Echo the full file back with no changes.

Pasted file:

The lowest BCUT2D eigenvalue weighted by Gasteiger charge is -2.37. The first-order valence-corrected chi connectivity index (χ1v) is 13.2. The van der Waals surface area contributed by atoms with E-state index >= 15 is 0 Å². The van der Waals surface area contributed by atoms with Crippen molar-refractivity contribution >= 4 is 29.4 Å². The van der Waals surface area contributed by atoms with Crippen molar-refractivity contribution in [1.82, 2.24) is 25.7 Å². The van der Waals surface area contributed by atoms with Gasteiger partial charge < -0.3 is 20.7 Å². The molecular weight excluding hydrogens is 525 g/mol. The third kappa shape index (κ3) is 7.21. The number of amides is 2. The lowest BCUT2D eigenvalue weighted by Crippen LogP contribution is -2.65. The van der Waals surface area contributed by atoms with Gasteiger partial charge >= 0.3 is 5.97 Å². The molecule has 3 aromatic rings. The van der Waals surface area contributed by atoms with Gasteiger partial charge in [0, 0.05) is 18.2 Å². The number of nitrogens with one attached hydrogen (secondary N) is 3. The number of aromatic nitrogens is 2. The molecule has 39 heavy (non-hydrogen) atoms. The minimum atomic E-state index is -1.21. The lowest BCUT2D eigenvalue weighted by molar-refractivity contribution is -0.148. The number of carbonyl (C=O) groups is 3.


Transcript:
The lowest BCUT2D eigenvalue weighted by Gasteiger charge is -2.37. The first-order valence-corrected chi connectivity index (χ1v) is 13.2. The van der Waals surface area contributed by atoms with E-state index >= 15 is 0 Å². The van der Waals surface area contributed by atoms with Crippen molar-refractivity contribution >= 4 is 29.4 Å². The van der Waals surface area contributed by atoms with Crippen molar-refractivity contribution in [1.82, 2.24) is 25.7 Å². The van der Waals surface area contributed by atoms with Gasteiger partial charge < -0.3 is 20.7 Å². The molecular weight excluding hydrogens is 525 g/mol. The third kappa shape index (κ3) is 7.21. The number of amides is 2. The lowest BCUT2D eigenvalue weighted by Crippen LogP contribution is -2.65. The van der Waals surface area contributed by atoms with Gasteiger partial charge >= 0.3 is 5.97 Å². The molecule has 3 aromatic rings. The van der Waals surface area contributed by atoms with Gasteiger partial charge in [0, 0.05) is 18.2 Å². The number of nitrogens with one attached hydrogen (secondary N) is 3. The number of aromatic nitrogens is 2. The molecule has 39 heavy (non-hydrogen) atoms. The minimum atomic E-state index is -1.21. The lowest BCUT2D eigenvalue weighted by molar-refractivity contribution is -0.148. The number of carbonyl (C=O) groups is 3.